Many large financial houses have introduced regional and/or world convertible indices. American brokers have been particularly active in constructing a world index, while the not unimportant European and Japanese players have so far adopted a relatively modest stance. World convertible indices are often put together with the help of sub-indices created earlier.
Understandably, given the leading role played by the US since 1980, all the indices introduced were initially American. The first institution to publish such an index was Credit Suisse First Boston in 1982, followed by Goldman Sachs (1985), Merrill Lynch (1987), Jefferies & Company (1993) and the European Warburg Dillon Read (1994).
The only house that ultimately also produced product (sub-)indices was Merrill Lynch. This met the needs of institutional investors who were increasingly making use of “convertible-like” instruments issued primarily in the US. Examples include “variants” of the mandatorily convertible bond and preference convertibles. Various international players are also increasingly creating sub-indices that draw a distinction between, for example, creditworthiness and the average conversion margin.
Today, a number of the financial institutions referred to also publish indices for Japan or the Far East. Almost all the US and European houses referred to have such sub-indices in addition to indices for Daiwa, Nikko and Nomura, for example. It is important to note that many draw a distinction for Japan between domestic and euro-loans on account of the considerable differences in marketability.
ING Barings was one of the first to launch country indices for Southeast Asia in 1995. Among the countries covered were Hong Kong, Indonesia, the Philippines, Korea and Taiwan. These sub-indices are no longer available to investors.
The European convertibles market finally followed during the 1990s. Driven by the ongoing dismantling of traditional ties in Germany, France and southern Europe among others, as well as the approaching monetary union and the impending introduction of the euro, there were a large number of issues on the European mainland in particular. In addition to western European convertible indices, EMU and Eastern European sub-indices have recently been launched by parties such as Deutsche Morgan Grenfell (1999), Goldman Sachs (1999) and Merrill Lynch (1997). The introduction of European indices often coincided with the publication of the world convertible index of the financial institution concerned, since these indices formed the final group in the series of regional introductions. Table 1 shows the various indices, while Table 2 shows the rules used in constructing the world indices. For the sake of clarity, the remainder of this article will focus primarily on the world convertible indices of Goldman Sachs, Jefferies, Merrill Lynch and Warburg Dillon Read.
Table 3 shows the main assessment criteria which must be met by a convertibles benchmark if it is to be suitable for institutional investors, regardless of the method of management (active or passive). Important characteristics such as the regional, country and sectoral allocation of the various world convertible indices are relevant here. The following section of this article tests all these elements.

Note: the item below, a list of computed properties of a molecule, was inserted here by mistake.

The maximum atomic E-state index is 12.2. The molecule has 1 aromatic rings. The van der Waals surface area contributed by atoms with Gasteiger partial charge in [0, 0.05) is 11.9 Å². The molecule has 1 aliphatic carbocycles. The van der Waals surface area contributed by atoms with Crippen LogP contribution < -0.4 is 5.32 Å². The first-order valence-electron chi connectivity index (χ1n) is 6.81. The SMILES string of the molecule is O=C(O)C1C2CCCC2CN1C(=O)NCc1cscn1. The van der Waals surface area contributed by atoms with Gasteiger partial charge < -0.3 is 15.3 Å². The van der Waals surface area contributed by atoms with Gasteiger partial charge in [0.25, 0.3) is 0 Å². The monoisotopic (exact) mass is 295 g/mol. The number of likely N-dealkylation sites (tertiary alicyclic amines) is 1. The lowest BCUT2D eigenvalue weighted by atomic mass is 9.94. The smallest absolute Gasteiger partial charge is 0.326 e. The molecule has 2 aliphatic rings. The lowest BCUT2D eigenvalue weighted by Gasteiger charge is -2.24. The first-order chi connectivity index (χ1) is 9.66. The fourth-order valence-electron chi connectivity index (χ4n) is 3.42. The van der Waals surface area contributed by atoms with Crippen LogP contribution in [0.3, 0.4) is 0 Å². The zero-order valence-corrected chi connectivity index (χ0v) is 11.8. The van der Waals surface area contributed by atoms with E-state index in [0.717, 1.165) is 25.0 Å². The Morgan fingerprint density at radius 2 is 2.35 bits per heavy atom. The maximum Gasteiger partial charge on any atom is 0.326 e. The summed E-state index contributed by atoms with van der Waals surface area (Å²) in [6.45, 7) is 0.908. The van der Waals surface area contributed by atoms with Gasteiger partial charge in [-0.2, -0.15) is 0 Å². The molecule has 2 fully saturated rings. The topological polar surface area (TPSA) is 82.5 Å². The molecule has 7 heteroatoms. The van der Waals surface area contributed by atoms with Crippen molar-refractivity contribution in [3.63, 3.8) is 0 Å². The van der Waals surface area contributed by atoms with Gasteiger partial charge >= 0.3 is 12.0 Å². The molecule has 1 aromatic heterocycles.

In terms of number of loans, the Warburg Dillon Read index provides the largest percentage coverage of the world convertibles market. The total number of outstanding loans throughout the world is around 4,000, and the index thus covers around 10% of the total market. In terms of market capitalisation, however, given the present size of the market at around $425bn, Merrill Lynch and Warburg Dillon Read cover around 33% of the market, compared with something over 30% for Goldman and Jefferies. Tables 4, 5 and 6 compare the index-allocation at various levels with the market data.
There are strikingly large differences in terms of allocation for Europe and Japan, in particular, between the Merrill and Goldman indices on the one hand and the Warburg and Jefferies indices on the other. The extremely high weighting for Asia ex Japan in the Jefferies index is also noteworthy. It should be noted here, however, that this index focuses on the needs of a specific group of clients. The very strict liquidity standards set by Warburg Dillon Read compared with the other parties are important in this context. The fact that the Jefferies index is an equally weighted index rather than a market-weighted index is also important given that it uses a different method from the competition to construct its world convertible index. Jefferies initially compiled an index ex US, to which the US was added in 1998. Re-indexing to 1993 was then carried out. The Goldman and Merrill indices are reasonably representative as regards the regional allocation of the world convertibles market.
Only Jefferies, Merrill Lynch and Warburg Dillon Read publish a country allocation. In addition to the deviations already noted for Japan and the US, other striking differences are the percentage weightings accorded by the different parties to a large number of European countries, Hong Kong, Korea and Taiwan. The average size of each index loan is approximately $500m at Warburg; this compares with $175m for Merrill. Given the knowledge that Jefferies selects loans only from an investable universe, it is likely that this index too includes relatively large loans. The fact that large loans have been issued mainly in the European countries named explains the difference in weightings. This applies only partially to Asia and Japan. The Warburg country allocation offers the best opportunities for reproducing the country allocation of the world convertibles market in an investment portfolio.
The three companies that publish a sector allocation are Jefferies, Merrill Lynch and Warburg Dillon Read. Considerable deviations from the market can be found at sectoral level in services (Merrill and Warburg), Materials (Merrill and Warburg), financial institutions (Merrill and Warburg), energy (Jefferies and Merrill) and consumer goods (Jefferies). This can be largely explained by the regional/country differences already referred to. It can be concluded that the three indices are not entirely representative of the world convertibles market.